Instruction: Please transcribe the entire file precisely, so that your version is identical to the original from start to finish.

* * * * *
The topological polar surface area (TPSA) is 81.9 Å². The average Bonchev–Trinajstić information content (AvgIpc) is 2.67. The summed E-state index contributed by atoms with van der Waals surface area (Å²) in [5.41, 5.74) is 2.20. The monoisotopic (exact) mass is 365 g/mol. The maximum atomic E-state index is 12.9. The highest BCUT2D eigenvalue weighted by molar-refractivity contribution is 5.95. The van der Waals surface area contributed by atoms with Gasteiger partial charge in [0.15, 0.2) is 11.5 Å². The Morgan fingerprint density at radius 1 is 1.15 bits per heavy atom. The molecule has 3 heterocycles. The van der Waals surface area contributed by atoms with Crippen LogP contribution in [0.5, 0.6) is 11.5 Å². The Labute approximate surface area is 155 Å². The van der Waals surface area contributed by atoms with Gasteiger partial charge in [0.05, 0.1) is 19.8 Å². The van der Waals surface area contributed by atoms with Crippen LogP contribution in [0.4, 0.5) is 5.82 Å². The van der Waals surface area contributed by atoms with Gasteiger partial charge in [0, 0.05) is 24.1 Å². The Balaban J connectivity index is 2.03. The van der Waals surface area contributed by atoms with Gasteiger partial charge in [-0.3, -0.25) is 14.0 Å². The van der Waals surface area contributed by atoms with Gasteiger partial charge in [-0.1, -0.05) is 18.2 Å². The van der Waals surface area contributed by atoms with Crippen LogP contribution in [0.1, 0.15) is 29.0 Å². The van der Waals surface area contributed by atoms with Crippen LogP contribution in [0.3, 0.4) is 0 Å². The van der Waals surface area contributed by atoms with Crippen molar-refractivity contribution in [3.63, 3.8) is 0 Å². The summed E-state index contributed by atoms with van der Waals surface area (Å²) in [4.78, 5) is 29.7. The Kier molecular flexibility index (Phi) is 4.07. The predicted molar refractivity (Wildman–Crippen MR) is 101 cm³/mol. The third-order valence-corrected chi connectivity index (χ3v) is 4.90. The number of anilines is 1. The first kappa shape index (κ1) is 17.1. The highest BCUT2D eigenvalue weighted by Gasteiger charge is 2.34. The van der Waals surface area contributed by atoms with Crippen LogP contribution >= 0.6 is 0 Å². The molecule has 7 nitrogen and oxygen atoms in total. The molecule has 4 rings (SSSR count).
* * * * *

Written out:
The topological polar surface area (TPSA) is 81.9 Å². The average Bonchev–Trinajstić information content (AvgIpc) is 2.67. The summed E-state index contributed by atoms with van der Waals surface area (Å²) in [5.41, 5.74) is 2.20. The monoisotopic (exact) mass is 365 g/mol. The maximum atomic E-state index is 12.9. The highest BCUT2D eigenvalue weighted by molar-refractivity contribution is 5.95. The van der Waals surface area contributed by atoms with Gasteiger partial charge in [0.15, 0.2) is 11.5 Å². The Morgan fingerprint density at radius 1 is 1.15 bits per heavy atom. The molecule has 3 heterocycles. The van der Waals surface area contributed by atoms with Crippen LogP contribution in [0.5, 0.6) is 11.5 Å². The Labute approximate surface area is 155 Å². The van der Waals surface area contributed by atoms with Gasteiger partial charge in [0.05, 0.1) is 19.8 Å². The van der Waals surface area contributed by atoms with Crippen LogP contribution in [0.4, 0.5) is 5.82 Å². The van der Waals surface area contributed by atoms with Gasteiger partial charge in [0, 0.05) is 24.1 Å². The Balaban J connectivity index is 2.03. The van der Waals surface area contributed by atoms with Gasteiger partial charge in [-0.3, -0.25) is 14.0 Å². The van der Waals surface area contributed by atoms with Gasteiger partial charge in [-0.1, -0.05) is 18.2 Å². The van der Waals surface area contributed by atoms with Crippen LogP contribution in [0.1, 0.15) is 29.0 Å². The van der Waals surface area contributed by atoms with Crippen LogP contribution in [0.3, 0.4) is 0 Å². The van der Waals surface area contributed by atoms with Crippen molar-refractivity contribution in [3.63, 3.8) is 0 Å². The summed E-state index contributed by atoms with van der Waals surface area (Å²) in [4.78, 5) is 29.7. The Kier molecular flexibility index (Phi) is 4.07. The predicted molar refractivity (Wildman–Crippen MR) is 101 cm³/mol. The third-order valence-corrected chi connectivity index (χ3v) is 4.90. The number of anilines is 1. The first kappa shape index (κ1) is 17.1. The highest BCUT2D eigenvalue weighted by Gasteiger charge is 2.34. The van der Waals surface area contributed by atoms with Crippen LogP contribution >= 0.6 is 0 Å². The molecule has 7 nitrogen and oxygen atoms in total. The molecule has 4 rings (SSSR count).